A little over a week ago we had to let our dear girl Cadence go. Over the past year, a somewhat nasty skin condition started manifesting on her skin in the form of these crusty, scabby bumps. We’d fight them off with a barrage of antibiotics and it appeared that some of them worked. But then in a week or two it would all come back. Eventually the condition just stayed and progressively got worse. We took her to NC State Vet School of Dermatology and they ran tests on her bumps and their contents and were shocked (as were we) that they all were tiny cancer tumors. Not a rash, not a skin infection, but cancer. We then got her rushed to oncology and found that she had not one, but three forms of terminal cancer. They gave her 3 months tops and she gave us 2 before it was getting to be too much for her (and us). So we let her go.
She was our last pet and, like her siblings (Midnight and Mathias), she was unbelievably dear to us. To see her go the way that she did was heart breaking. But it was quick for the most part and, in the end, she left this world the same way she came in. Loved and in love with everything that stopped to give her the time of day.
It’s interesting to me how hard it is to write about her. I think it’s because she was just so… so strong in her ways. It’s hard and somewhat fruitless to try and capture her in words. I’ll try though.
Cancer ended up taking Cadence, but in truth she’d already spit in the face of death when she was a puppy (she was diagnosed with Addison’s disease at 8 months) and I think that changed how she saw everything. Like Mathias, she was very intuitive, but where she was different from her brother was that she was also intensely nurturing. This lead her to be constantly dialed into us. If we cried, she was there. If we injured ourselves she’d hover. If were laughing or dancing in the house, she was barking along with us. If we were just relaxing, she’d be snoring 3 feet away. I think she lived for us. We were her comfort, we were her safety, we were her home.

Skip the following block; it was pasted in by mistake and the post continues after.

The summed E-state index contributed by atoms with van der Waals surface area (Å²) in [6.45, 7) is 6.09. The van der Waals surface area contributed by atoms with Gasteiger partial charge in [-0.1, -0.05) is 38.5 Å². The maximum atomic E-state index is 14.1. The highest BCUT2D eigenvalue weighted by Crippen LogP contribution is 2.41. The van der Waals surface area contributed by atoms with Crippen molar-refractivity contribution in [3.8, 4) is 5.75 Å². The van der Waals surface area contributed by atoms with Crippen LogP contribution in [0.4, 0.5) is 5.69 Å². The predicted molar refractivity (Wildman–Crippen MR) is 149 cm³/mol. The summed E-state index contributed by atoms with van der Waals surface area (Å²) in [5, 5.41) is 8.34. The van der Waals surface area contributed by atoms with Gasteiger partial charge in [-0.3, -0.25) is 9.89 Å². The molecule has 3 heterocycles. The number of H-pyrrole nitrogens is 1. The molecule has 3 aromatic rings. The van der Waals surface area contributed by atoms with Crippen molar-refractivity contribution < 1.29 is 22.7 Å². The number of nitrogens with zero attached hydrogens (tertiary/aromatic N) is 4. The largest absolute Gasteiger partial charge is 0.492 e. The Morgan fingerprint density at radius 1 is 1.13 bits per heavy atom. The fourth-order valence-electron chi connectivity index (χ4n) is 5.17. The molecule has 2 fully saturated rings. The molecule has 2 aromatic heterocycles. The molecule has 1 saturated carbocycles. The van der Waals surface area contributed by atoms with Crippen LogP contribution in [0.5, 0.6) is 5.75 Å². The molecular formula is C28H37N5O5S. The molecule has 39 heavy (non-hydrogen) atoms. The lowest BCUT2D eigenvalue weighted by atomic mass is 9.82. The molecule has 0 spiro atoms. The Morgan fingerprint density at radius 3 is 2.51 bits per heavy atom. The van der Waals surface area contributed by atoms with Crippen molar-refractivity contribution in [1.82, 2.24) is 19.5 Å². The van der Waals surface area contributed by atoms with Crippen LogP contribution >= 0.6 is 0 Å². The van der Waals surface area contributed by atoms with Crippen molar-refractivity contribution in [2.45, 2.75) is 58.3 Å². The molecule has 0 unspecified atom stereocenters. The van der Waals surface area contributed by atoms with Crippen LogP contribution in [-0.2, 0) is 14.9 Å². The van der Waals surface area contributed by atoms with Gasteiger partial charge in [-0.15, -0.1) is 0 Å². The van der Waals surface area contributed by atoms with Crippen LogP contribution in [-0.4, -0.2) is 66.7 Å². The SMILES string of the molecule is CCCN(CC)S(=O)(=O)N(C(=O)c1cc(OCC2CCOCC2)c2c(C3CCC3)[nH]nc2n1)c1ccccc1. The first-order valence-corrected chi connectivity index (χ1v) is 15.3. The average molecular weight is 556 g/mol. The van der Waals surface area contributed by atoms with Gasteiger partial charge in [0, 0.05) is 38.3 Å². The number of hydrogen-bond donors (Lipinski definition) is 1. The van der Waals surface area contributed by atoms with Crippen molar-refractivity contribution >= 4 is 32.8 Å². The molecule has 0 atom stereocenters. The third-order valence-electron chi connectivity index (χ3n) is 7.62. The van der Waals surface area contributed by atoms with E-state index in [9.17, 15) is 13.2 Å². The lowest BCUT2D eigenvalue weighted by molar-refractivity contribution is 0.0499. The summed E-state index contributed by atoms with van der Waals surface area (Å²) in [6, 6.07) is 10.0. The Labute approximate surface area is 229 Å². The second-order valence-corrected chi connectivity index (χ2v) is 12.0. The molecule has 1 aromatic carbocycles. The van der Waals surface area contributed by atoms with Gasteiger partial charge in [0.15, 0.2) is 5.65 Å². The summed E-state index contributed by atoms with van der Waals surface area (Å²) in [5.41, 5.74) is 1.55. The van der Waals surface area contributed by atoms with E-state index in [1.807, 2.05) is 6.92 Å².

And boy did she love her home.
But she didn’t stop there. She was also mischievous. She’d often grab things and run around with them in her mouth hoping we’d chase after her. She had a nasty knack for finding important things too, like our tax forms or a utility bill and either devour them (when she was puppy) or gnaw on one corner making the document soggy and perforated. She also LOVED going into our clothes closet because the door swung shut by itself. Once effectively trapped inside, she would then bark until we came and found her. There were other things she liked to do, like wait for us both to settle down on the couch to watch a movie before scratching at the back door to go outside, but I think you get the point. She liked misbehaving. That’s how she played with us.
As I said before, I think the fact that she came so close to death as a puppy, played a huge role in how she lead her life. She did everything with wild abandon! So when the cancer started making her wear down and whither away, it was her spirit that outlasted the muscle and bone that contained it.
To say she will be missed would be a gross understatement. I think we both still see her in our day to day, expecting her in places she isn’t anymore, enhancing moments that we never realized she played a part in. The house is now unbelievably quiet and somehow colder. I think all of our pets were woven into our concept of what made our current house a “home”. It’s more clear than ever that we need to find a new one. One that Mel and I can create ourselves, by ourselves.
Cadence, for all that you taught us and for the memories that you left, we thank you so much. Thanks for your time, thanks for your love, thanks for needing us at least as much as we needed you… thank you girl. I dearly hope that we’ll get to somehow see you again someday.